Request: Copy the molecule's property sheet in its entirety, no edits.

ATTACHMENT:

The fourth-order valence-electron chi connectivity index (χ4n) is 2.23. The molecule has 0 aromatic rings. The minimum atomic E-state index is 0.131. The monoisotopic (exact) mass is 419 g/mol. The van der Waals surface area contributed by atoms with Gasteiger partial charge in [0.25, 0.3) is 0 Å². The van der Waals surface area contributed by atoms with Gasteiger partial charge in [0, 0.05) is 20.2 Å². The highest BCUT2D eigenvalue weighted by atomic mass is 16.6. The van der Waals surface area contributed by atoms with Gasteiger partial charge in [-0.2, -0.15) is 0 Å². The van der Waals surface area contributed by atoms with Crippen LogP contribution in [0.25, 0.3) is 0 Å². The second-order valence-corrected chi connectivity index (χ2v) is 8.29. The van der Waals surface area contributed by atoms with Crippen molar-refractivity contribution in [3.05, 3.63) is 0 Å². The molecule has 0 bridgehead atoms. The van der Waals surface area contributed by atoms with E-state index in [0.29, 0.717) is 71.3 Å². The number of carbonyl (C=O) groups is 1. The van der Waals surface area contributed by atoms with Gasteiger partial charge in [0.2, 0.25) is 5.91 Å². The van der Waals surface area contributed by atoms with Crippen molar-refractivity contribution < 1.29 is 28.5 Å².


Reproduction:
The fourth-order valence-electron chi connectivity index (χ4n) is 2.23. The molecule has 0 aromatic rings. The minimum atomic E-state index is 0.131. The monoisotopic (exact) mass is 419 g/mol. The van der Waals surface area contributed by atoms with Gasteiger partial charge in [0.25, 0.3) is 0 Å². The van der Waals surface area contributed by atoms with Gasteiger partial charge in [0, 0.05) is 20.2 Å². The highest BCUT2D eigenvalue weighted by atomic mass is 16.6. The van der Waals surface area contributed by atoms with Gasteiger partial charge in [-0.2, -0.15) is 0 Å². The van der Waals surface area contributed by atoms with Crippen LogP contribution in [0.25, 0.3) is 0 Å². The second-order valence-corrected chi connectivity index (χ2v) is 8.29. The van der Waals surface area contributed by atoms with Crippen molar-refractivity contribution in [3.05, 3.63) is 0 Å². The molecule has 0 bridgehead atoms. The van der Waals surface area contributed by atoms with E-state index in [0.29, 0.717) is 71.3 Å². The number of carbonyl (C=O) groups is 1. The van der Waals surface area contributed by atoms with Gasteiger partial charge in [0.2, 0.25) is 5.91 Å². The van der Waals surface area contributed by atoms with Crippen molar-refractivity contribution < 1.29 is 28.5 Å².